We all face it-the angst of the teenager. We either experienced it ourselves, or are re-experiencing it with our teenagers. Whether your teen is straight, gay, the model student, president of her graduating class, captain of the football team, transgender, emo, or a nun in training, she has probably experienced it, is experiencing it currently, or, in the future, will experience the phenomena.
The challenge as parents is how NOT to stomp out your child's spirit while teaching your child restraint. And of course, how NOT to ground your child, take away all that is enjoyable to your child, and to make their lives miserable simply to satisfy your frustration.
Case in point: Facebook and YouTube submissions. Our child is creative and has chosen to air her musical abilities on both-without our consent. She was not trying to be secretive because she came right out and asked if we had viewed her creation on either or both online platforms. Plus, she knows we are "friends" on FB, and I can see what she posts ( one of our prerequisites).
As a teen, she feels repressed by our rules, school rules, society's rules. As a trans teen, I imagine she feels doubly repressed. Her frustration over repression is quite evident because she chooses to drop the f- bomb a number of times in her online submissions. We are now requiring her to remove the submission from Facebook and YouTube and will allow her to replace the R-rated submissions with
PG-13 submissions, once she seeks editorial approval from her parents, of course.
She is majorly ticked off. We're stifling her, it's "just words" (well if they're "just words", why can't they be replaced with other words?) are her arguments along with her concerns that her subscribers will be disappointed. Yeah-they're really a part of our decision making process..... Now, DJ manages to be majorly ticked off in the most ladylike way, which cracks me up. However, the only way to reach her is to show her that a precedent has already been established.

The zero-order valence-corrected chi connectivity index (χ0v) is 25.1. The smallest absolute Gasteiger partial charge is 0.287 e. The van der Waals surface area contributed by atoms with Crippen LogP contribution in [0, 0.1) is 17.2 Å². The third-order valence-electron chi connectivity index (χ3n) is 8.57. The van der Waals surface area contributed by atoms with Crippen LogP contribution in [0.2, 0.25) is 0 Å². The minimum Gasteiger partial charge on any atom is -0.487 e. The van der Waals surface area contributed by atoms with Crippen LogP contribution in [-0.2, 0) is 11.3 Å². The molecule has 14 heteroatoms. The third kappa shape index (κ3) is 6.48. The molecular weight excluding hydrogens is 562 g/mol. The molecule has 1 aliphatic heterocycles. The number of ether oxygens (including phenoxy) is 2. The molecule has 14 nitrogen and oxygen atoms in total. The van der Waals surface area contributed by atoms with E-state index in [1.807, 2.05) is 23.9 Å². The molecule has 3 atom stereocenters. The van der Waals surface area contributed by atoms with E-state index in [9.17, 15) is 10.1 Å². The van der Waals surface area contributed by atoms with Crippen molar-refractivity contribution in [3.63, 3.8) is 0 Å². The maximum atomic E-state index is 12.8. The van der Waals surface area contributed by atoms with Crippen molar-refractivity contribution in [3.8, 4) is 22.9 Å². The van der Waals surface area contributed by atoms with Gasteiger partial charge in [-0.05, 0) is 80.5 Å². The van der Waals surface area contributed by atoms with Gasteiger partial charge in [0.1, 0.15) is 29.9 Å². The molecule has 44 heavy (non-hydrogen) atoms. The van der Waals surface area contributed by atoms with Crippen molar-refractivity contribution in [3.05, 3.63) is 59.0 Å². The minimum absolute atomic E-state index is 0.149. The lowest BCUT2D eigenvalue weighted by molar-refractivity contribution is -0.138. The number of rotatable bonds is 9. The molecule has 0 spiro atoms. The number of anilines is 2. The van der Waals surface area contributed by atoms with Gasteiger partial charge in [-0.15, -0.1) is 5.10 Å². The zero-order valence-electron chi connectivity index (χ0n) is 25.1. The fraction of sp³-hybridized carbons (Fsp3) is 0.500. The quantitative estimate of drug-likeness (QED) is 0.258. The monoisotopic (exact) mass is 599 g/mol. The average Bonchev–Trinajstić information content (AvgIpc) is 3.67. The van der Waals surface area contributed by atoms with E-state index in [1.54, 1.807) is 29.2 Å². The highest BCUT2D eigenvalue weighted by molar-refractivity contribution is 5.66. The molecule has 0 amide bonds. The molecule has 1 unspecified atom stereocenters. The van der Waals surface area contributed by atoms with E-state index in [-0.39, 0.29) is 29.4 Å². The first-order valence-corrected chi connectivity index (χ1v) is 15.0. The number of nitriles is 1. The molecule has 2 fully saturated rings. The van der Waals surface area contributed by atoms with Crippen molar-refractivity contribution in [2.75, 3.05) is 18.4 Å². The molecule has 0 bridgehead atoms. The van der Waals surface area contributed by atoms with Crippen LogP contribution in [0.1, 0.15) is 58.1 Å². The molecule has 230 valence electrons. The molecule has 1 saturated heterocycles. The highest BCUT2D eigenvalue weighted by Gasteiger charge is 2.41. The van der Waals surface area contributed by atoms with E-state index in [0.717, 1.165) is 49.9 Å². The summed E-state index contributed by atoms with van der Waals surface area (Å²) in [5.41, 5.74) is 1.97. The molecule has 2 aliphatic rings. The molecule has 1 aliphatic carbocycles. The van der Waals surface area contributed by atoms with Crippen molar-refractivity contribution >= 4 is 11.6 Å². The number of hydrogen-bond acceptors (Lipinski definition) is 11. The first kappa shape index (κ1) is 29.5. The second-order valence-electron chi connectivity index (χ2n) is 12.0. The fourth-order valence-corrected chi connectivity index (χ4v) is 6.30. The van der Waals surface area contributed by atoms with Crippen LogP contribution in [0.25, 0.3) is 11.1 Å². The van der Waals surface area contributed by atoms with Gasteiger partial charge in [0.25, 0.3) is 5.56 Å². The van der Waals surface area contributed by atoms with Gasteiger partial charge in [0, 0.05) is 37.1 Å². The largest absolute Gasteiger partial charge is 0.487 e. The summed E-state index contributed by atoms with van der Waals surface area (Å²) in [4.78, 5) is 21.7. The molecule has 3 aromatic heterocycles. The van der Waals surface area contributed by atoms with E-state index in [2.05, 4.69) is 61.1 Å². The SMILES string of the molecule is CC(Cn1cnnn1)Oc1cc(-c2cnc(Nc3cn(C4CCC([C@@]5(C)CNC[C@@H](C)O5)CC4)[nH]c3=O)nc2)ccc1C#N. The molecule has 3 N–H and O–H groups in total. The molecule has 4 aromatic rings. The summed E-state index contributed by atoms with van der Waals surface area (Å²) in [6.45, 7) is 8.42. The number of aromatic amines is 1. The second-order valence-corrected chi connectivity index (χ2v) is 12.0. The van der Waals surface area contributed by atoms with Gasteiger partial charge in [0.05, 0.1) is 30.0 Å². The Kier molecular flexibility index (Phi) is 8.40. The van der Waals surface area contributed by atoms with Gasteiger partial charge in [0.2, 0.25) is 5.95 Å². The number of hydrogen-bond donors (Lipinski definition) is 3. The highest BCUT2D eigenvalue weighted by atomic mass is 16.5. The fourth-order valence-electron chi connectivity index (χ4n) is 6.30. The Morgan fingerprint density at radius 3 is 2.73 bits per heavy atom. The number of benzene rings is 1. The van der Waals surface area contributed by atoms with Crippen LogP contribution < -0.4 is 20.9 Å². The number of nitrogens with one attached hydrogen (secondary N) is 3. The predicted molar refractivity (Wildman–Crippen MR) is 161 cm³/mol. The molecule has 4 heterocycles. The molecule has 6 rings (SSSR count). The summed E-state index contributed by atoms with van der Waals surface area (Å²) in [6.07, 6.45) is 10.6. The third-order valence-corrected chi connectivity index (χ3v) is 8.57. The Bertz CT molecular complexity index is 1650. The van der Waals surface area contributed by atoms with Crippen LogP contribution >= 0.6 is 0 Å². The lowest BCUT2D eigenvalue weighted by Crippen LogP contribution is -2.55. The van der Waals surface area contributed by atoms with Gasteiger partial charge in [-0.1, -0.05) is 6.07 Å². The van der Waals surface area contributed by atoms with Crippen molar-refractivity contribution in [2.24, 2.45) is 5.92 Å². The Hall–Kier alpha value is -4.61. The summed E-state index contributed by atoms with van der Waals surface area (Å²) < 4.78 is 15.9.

"Even PINK has to censor herself for the public airways," made some sense to her. Bulldog is content to go with, "Because I said so," but none of us likes to hear that. Granted, we don't care what she likes at this juncture, but if our goal is to have our message heard then let's use language that will truly make sense to her.
Guess what young lady-we all have to share the world, including the seemingly anonymous and endless space known as the web. And as long as we have to share, rules are required, unless we want to try out "The Lord of the Flies" method. Sometimes we have to subvert our desires so as not to tramp on the desires of others. That's what teenage angst is all about-learning to reconcile the, "But I want" with the, "Yeah but how will that affect others." Now don't you feel better that your trans kid is just like every other teen? No? I hear you.